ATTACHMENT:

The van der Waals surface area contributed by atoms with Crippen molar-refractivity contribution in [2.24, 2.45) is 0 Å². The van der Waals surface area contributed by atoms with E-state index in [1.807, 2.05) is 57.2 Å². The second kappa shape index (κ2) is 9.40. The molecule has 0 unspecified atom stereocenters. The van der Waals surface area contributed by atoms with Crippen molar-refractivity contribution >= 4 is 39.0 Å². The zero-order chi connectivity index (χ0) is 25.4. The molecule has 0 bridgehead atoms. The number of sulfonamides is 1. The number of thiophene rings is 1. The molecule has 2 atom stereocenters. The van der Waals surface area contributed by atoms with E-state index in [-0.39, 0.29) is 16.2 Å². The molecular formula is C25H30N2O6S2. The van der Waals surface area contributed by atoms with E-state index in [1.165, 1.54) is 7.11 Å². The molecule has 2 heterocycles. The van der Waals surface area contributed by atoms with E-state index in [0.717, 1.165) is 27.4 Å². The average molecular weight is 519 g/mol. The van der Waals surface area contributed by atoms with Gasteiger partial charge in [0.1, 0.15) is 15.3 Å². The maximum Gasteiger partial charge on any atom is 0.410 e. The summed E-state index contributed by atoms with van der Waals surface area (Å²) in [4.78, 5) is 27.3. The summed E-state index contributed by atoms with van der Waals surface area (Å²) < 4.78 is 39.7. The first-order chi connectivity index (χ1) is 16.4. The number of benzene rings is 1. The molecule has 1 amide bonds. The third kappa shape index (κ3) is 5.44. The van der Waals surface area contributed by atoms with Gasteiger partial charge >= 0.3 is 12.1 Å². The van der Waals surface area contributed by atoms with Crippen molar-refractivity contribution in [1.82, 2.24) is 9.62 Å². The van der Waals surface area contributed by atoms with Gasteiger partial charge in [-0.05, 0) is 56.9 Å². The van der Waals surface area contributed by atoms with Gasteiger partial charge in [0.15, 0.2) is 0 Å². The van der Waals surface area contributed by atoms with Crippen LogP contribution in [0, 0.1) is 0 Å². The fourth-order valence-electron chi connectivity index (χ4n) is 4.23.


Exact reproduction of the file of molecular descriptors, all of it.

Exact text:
The van der Waals surface area contributed by atoms with Crippen molar-refractivity contribution in [2.24, 2.45) is 0 Å². The van der Waals surface area contributed by atoms with E-state index in [1.807, 2.05) is 57.2 Å². The second kappa shape index (κ2) is 9.40. The molecule has 0 unspecified atom stereocenters. The van der Waals surface area contributed by atoms with Crippen molar-refractivity contribution >= 4 is 39.0 Å². The zero-order chi connectivity index (χ0) is 25.4. The molecule has 0 bridgehead atoms. The number of sulfonamides is 1. The number of thiophene rings is 1. The molecule has 2 atom stereocenters. The van der Waals surface area contributed by atoms with E-state index in [-0.39, 0.29) is 16.2 Å². The molecular formula is C25H30N2O6S2. The van der Waals surface area contributed by atoms with E-state index in [1.165, 1.54) is 7.11 Å². The molecule has 2 heterocycles. The van der Waals surface area contributed by atoms with E-state index in [0.717, 1.165) is 27.4 Å². The average molecular weight is 519 g/mol. The van der Waals surface area contributed by atoms with Gasteiger partial charge in [0.1, 0.15) is 15.3 Å². The maximum Gasteiger partial charge on any atom is 0.410 e. The summed E-state index contributed by atoms with van der Waals surface area (Å²) in [4.78, 5) is 27.3. The summed E-state index contributed by atoms with van der Waals surface area (Å²) < 4.78 is 39.7. The first-order chi connectivity index (χ1) is 16.4. The number of benzene rings is 1. The molecule has 1 amide bonds. The third kappa shape index (κ3) is 5.44. The van der Waals surface area contributed by atoms with Gasteiger partial charge >= 0.3 is 12.1 Å². The van der Waals surface area contributed by atoms with Crippen molar-refractivity contribution in [1.82, 2.24) is 9.62 Å². The van der Waals surface area contributed by atoms with Gasteiger partial charge in [-0.05, 0) is 56.9 Å². The van der Waals surface area contributed by atoms with Gasteiger partial charge in [0.15, 0.2) is 0 Å². The van der Waals surface area contributed by atoms with Crippen LogP contribution in [0, 0.1) is 0 Å². The fourth-order valence-electron chi connectivity index (χ4n) is 4.23.